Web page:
I'm intentionally not doing anything with this on any other platform, but I do want to note that Pioneer Institute demonstrates that they don't understand charter funding, school budgeting, or special education in their latest.
The idea that somehow only the districts that are suffering if they are majority locally funded for charters is patently false. The reason that districts are majority state funded is those are districts that lack local resources to pay for education. In a number of the districts that "only" receive minimal amounts of state aid, the state aid is a fairly minimal part of their funding. Districts receiving 17.5% of their foundation budget in state aid in some cases could entirely fund their school budgets themselves. And then some. It is ridiculous to point to such districts as the "only" ones suffering from charter reimbursement, when the minimum funding model is generally regarded a political necessity more than a budgetary one.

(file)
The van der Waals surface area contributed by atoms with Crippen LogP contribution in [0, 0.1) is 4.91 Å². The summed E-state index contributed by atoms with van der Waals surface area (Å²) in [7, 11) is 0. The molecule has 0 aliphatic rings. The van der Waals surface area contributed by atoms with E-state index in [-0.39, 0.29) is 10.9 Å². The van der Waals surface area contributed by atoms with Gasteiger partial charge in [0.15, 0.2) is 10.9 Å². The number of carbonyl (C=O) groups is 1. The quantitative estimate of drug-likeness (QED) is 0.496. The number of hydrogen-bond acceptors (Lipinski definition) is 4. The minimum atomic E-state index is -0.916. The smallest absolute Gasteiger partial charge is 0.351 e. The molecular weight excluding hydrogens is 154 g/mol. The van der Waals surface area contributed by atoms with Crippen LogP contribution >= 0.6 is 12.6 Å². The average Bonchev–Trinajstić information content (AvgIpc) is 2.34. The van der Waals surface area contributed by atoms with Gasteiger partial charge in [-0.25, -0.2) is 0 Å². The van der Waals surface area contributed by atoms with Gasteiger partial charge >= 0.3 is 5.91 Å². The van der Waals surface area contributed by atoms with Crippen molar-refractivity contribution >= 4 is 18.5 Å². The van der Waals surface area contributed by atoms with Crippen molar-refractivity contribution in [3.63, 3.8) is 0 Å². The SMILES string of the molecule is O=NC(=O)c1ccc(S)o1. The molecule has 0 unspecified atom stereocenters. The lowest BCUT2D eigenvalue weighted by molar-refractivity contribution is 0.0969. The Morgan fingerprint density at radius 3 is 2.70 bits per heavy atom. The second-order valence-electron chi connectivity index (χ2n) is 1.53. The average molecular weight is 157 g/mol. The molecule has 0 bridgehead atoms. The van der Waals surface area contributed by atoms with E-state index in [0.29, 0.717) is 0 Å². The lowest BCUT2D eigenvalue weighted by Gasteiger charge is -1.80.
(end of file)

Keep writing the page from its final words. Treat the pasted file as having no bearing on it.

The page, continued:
All general fund funding for schools is pooled in a school budget; state aid isn't something that is dipped into when the inclination takes a district. This is a silly framing of how this works. The charter tuition "only being paid for with state money" doesn't mean it hurts the district any less to lose the funding.
And charters, exactly like district (non-vocational) schools, get 3.75% of their enrollment as assumed in-district special education. That is it. No one counts anything, and the assumption for the charters is the same as it is for every non-vocational school.
Learn something before opining.